And now, the independent contractor issue is in the limelight again as the “gig ” economy has been caught up in the ambiguous regulatory environment, as firms like Uber, Handy and Instacart try to maneuver in the anachronistic definition of employment today. . In the meantime, the free agent and interim management part of the gig economy has only continued to grow. Perhaps the sharing economy, led by the Uber driver lawsuit, will help bring much needed clarity to this issue. Isn’t it about time?

David Bowie Bonds and the Future of Work

David-BowieDavid Bowie was an innovator of so many things including  in 1997 the first securitization of music royalties which came to be known as David Bowie bonds.  In my book, A New Brand of Expertise  published 15 years ago, I posited that Bowie was the first to create a human capital bond, since he was in essence creating a security from the creative works of a brilliant mind — his own.  In my final chapter discussing the future of work, I asked this question: Why couldn’t there be similar bonds created in the human capital marketplace, synthetic instruments which could pool the revenue streams of thousands of the top independent consultants, protecting against down time, slow periods or any other cash flow disruption? A consultant bond, I argued, would place a value on knowledge much as companies value their intellectual property assets.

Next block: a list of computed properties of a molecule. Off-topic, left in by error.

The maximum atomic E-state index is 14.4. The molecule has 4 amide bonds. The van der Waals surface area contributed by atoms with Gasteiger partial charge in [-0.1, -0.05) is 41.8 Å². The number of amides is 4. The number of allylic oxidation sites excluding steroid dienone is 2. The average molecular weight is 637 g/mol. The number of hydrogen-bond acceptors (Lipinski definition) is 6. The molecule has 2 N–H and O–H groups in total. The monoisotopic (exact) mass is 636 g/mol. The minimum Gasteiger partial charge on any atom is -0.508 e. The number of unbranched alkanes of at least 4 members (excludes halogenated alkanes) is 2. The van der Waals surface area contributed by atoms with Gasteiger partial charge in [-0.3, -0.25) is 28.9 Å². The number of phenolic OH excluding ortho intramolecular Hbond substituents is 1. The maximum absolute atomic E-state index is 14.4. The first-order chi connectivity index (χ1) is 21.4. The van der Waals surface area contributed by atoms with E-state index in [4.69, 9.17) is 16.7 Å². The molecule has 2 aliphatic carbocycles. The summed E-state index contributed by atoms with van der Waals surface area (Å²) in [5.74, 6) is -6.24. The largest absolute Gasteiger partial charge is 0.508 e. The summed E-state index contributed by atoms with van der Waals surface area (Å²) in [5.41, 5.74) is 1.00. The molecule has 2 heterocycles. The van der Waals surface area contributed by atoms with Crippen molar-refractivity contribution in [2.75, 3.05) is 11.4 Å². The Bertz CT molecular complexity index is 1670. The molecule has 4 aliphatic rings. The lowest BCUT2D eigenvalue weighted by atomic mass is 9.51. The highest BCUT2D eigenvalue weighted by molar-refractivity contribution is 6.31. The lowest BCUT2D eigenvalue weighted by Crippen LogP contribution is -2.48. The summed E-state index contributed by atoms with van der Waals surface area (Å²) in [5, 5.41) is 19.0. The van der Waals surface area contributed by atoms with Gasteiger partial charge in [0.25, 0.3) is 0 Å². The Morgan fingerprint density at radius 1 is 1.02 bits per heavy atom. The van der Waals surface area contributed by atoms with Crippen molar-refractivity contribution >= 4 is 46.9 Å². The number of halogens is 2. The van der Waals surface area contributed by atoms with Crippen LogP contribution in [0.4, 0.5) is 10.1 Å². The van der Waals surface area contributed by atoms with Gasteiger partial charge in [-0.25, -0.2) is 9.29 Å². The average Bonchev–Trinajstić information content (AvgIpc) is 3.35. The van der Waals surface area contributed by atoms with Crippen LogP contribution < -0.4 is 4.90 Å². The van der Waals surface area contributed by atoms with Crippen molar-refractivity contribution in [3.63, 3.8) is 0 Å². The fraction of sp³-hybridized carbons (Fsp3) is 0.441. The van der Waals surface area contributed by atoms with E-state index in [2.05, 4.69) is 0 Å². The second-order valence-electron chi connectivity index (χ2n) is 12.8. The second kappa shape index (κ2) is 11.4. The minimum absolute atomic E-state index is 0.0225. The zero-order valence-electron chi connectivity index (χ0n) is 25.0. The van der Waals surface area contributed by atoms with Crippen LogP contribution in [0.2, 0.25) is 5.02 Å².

Now fast forward 15 years, the Bowie bonds, made David a cool $50 million but were not such a windfall for his investors given the industry economic disruption caused by the onset of music streaming.  For more on this see http://money.cnn.com/2016/01/11/media/bowie-bonds-royalties/.